Immediate public health concerns and actions in volcanic eruptions: lessons from the Mount St. Helens eruptions, May 18-October 18, 1980

Am J Public Health. 1986 Mar;76(3 Suppl):25-37. doi: 10.2105/ajph.76.suppl.25.

Abstract

A comprehensive epidemiological evaluation of mortality and short-term morbidity associated with explosive volcanic activity was carried out by the Centers for Disease Control in collaboration with affected state and local health departments, clinicians, and private institutions. Following the May 18, 1980 eruption of Mount St. Helens, a series of public health actions were rapidly instituted to develop accurate information about volcanic hazards and to recommend methods for prevention or control of adverse effects on safety and health. These public health actions included: establishing a system of active surveillance of cause-specific emergency room (ER) visits and hospital admissions in affected and unaffected communities for comparison; assessing the causes of death and factors associated with survival or death among persons located near the crater; analyzing the mineralogy and toxicology of sedimented ash and the airborne concentration of resuspended dusts; investigating reported excesses of ash-related adverse respiratory effects by epidemiological methods such as cross-sectional and case-control studies; and controlling rumors and disseminating accurate, timely information about volcanic hazards and recommended preventive or control measures by means of press briefings and health bulletins. Surveillance and observational studies indicated that: excess in morbidity were limited to transient increases in ER visits and hospital admissions for traumatic injuries and respiratory problems (but not for communicable disease or mental health problems) which were associated in time, place, and person with exposures to volcanic ash; excessive mortality due to suffocation (76 per cent), thermal injuries (12 per cent), or trauma (12 per cent) by ash and other volcanic hazards was directly proportional to the degree of environmental damage--that is, it was more pronounced among those persons (48/65, or about 74 per cent) who, at the time of the eruption, were residing, camping, or sightseeing (despite restrictions) or working (with permission) closer to the crater in areas affected by the explosive blast, pyroclastic and mud flows, and heavy ashfall; and de novo appearance of ash-related asthma was not observed, but transient excesses in adverse respiratory effects occurred in two high-risk groups--hypersusceptibles (with preexisting asthma or chronic bronchitis) and heavily exposed workers. Laboratory and field studies indicated that: volcanic ash had mild to moderate fibrogenic potential, consisting of greater than 90 per cent (by count) respirable size particles which contained 4-7 per cent (by weight) crystalline free silica (SiO2).(ABSTRACT TRUNCATED AT 400 WORDS)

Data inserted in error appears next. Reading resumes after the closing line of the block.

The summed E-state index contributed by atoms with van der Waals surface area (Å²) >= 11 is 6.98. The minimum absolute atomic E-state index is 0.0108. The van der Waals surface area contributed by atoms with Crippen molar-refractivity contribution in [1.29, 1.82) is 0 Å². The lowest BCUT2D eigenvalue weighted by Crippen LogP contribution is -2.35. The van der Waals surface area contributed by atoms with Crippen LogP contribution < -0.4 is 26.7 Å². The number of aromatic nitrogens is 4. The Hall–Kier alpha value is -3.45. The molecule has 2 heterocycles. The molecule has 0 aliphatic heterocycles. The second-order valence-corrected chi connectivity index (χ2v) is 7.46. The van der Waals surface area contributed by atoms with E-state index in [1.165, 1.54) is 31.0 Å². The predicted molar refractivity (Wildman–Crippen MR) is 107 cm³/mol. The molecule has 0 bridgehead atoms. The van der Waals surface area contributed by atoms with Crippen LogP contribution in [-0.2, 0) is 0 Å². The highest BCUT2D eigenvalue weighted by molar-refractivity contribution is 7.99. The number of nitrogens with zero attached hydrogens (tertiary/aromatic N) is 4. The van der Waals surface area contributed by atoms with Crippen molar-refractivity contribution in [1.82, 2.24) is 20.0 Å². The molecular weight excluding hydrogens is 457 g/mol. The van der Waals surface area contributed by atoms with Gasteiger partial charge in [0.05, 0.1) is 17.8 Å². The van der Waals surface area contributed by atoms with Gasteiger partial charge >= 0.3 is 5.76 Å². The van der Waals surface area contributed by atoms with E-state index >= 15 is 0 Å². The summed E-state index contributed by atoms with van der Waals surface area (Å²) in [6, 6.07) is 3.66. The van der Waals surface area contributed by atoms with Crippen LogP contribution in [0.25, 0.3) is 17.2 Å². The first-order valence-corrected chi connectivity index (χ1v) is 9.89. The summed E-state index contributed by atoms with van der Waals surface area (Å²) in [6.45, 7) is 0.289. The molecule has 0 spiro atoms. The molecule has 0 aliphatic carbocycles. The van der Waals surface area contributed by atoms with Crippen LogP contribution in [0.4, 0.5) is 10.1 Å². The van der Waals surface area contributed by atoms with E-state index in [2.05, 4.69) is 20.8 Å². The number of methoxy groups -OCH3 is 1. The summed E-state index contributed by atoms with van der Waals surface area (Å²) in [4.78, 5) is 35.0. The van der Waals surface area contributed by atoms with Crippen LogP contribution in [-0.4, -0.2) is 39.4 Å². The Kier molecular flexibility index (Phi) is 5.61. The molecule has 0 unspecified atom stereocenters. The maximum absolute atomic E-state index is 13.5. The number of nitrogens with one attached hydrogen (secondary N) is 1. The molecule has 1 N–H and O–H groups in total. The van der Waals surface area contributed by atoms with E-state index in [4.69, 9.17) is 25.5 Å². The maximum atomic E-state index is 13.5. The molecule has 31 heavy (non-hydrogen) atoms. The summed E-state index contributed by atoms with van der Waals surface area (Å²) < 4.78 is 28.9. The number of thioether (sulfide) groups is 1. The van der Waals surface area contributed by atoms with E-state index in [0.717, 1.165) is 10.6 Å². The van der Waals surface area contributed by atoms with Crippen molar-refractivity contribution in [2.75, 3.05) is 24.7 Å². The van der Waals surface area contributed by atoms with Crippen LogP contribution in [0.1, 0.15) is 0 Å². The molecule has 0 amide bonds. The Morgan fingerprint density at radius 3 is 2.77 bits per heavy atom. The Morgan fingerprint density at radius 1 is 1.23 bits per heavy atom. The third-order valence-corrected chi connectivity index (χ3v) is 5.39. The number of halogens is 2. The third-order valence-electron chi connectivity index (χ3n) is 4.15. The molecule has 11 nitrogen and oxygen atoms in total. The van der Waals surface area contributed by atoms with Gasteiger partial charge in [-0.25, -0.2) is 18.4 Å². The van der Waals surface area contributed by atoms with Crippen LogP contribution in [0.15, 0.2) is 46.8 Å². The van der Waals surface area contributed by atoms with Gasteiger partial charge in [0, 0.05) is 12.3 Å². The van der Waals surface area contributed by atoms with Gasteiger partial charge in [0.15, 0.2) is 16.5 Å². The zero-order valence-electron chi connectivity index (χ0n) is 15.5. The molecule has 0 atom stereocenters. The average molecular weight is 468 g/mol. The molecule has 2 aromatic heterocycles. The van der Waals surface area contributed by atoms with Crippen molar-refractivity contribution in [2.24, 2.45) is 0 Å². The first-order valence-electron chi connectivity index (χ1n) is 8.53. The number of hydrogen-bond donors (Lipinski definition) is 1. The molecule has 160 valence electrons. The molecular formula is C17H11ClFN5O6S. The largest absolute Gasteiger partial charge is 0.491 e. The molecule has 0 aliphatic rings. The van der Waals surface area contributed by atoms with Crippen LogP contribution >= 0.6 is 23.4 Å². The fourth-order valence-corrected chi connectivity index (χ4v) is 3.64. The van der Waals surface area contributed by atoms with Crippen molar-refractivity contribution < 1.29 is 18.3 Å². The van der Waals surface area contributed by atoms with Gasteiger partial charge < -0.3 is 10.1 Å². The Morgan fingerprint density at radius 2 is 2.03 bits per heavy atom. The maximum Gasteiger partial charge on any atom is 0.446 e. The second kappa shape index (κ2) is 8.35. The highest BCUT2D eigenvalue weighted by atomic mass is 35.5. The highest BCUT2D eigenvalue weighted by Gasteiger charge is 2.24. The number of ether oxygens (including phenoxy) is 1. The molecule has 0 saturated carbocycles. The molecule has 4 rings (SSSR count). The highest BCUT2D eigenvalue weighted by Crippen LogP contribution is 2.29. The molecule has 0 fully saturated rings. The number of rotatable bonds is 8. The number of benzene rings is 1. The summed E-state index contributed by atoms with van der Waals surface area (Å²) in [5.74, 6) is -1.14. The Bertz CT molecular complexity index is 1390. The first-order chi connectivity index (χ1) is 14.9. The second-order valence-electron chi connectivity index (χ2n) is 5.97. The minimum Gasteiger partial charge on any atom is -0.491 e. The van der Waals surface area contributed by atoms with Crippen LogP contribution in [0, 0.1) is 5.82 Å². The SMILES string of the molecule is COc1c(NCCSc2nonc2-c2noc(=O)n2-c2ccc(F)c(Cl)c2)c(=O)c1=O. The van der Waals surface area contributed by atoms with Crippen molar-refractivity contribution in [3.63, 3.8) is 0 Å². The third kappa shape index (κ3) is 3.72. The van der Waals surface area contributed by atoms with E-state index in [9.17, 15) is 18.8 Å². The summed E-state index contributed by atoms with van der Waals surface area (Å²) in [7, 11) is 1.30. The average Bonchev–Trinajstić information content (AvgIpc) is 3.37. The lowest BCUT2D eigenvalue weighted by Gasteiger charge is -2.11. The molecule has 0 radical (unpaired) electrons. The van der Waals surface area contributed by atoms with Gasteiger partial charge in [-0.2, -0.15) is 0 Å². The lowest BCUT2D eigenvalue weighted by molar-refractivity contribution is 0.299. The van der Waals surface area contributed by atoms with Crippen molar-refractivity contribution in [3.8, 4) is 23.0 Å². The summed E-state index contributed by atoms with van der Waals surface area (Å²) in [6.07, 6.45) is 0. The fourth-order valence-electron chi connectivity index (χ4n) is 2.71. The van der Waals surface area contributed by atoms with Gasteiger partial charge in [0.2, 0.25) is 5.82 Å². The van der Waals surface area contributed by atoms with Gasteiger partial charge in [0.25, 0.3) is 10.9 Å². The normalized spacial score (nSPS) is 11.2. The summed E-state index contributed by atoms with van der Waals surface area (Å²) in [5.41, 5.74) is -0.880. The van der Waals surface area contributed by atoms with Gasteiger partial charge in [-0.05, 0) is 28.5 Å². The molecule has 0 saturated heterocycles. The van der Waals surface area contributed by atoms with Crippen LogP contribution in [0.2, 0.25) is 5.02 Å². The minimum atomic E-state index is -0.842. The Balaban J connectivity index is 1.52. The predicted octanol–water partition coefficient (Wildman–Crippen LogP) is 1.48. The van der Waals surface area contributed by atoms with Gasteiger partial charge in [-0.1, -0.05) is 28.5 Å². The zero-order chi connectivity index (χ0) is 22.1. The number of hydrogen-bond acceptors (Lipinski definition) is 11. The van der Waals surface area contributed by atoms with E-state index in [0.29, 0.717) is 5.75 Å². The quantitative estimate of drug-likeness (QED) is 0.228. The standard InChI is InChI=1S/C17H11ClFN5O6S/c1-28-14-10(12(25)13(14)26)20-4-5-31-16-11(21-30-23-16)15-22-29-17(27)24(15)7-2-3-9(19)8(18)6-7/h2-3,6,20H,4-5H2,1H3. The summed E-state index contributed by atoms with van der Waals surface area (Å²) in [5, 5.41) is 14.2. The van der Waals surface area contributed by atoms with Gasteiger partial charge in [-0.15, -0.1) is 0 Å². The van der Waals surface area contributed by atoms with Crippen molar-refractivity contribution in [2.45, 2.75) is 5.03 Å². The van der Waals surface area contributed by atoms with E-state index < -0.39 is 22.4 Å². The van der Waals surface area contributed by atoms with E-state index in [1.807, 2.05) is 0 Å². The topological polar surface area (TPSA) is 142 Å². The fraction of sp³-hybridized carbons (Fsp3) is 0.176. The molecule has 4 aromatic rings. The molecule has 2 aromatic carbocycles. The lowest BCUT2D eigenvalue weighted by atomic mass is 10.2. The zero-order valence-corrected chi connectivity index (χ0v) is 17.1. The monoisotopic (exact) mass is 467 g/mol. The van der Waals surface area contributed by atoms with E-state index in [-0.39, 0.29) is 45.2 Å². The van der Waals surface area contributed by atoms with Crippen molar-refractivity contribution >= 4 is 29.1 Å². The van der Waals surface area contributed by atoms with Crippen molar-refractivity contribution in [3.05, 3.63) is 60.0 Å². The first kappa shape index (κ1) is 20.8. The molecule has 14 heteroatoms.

MeSH terms

  • Air / analysis
  • Disasters*
  • Emergency Medical Services
  • Government
  • Hospitalization
  • Humans
  • Industry
  • Morbidity*
  • Mortality
  • Public Health*
  • Respiratory Tract Diseases / etiology
  • Risk
  • State Government
  • Time Factors
  • Washington